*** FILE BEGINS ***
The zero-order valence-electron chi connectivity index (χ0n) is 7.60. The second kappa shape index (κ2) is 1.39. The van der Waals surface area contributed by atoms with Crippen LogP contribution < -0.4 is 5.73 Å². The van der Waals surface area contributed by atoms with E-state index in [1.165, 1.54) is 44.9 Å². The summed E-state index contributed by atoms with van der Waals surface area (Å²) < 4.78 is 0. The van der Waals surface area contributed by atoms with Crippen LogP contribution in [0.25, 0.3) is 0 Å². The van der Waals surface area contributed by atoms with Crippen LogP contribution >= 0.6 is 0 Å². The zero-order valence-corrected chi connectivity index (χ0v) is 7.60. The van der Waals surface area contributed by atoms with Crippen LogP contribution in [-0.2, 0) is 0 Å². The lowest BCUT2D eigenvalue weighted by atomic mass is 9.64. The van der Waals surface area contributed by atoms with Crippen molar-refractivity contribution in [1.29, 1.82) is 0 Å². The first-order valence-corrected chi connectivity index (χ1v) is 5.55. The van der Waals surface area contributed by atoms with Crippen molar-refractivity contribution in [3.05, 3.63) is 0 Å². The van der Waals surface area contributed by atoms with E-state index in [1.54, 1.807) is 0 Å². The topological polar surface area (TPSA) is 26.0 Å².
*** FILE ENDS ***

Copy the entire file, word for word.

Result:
The zero-order valence-electron chi connectivity index (χ0n) is 7.60. The second kappa shape index (κ2) is 1.39. The van der Waals surface area contributed by atoms with Crippen LogP contribution < -0.4 is 5.73 Å². The van der Waals surface area contributed by atoms with E-state index in [1.165, 1.54) is 44.9 Å². The summed E-state index contributed by atoms with van der Waals surface area (Å²) < 4.78 is 0. The van der Waals surface area contributed by atoms with Crippen LogP contribution in [0.25, 0.3) is 0 Å². The van der Waals surface area contributed by atoms with Crippen LogP contribution >= 0.6 is 0 Å². The zero-order valence-corrected chi connectivity index (χ0v) is 7.60. The van der Waals surface area contributed by atoms with Crippen LogP contribution in [-0.2, 0) is 0 Å². The lowest BCUT2D eigenvalue weighted by atomic mass is 9.64. The van der Waals surface area contributed by atoms with Crippen molar-refractivity contribution in [1.29, 1.82) is 0 Å². The first-order valence-corrected chi connectivity index (χ1v) is 5.55. The van der Waals surface area contributed by atoms with Crippen molar-refractivity contribution in [3.05, 3.63) is 0 Å². The van der Waals surface area contributed by atoms with E-state index in [1.54, 1.807) is 0 Å². The topological polar surface area (TPSA) is 26.0 Å².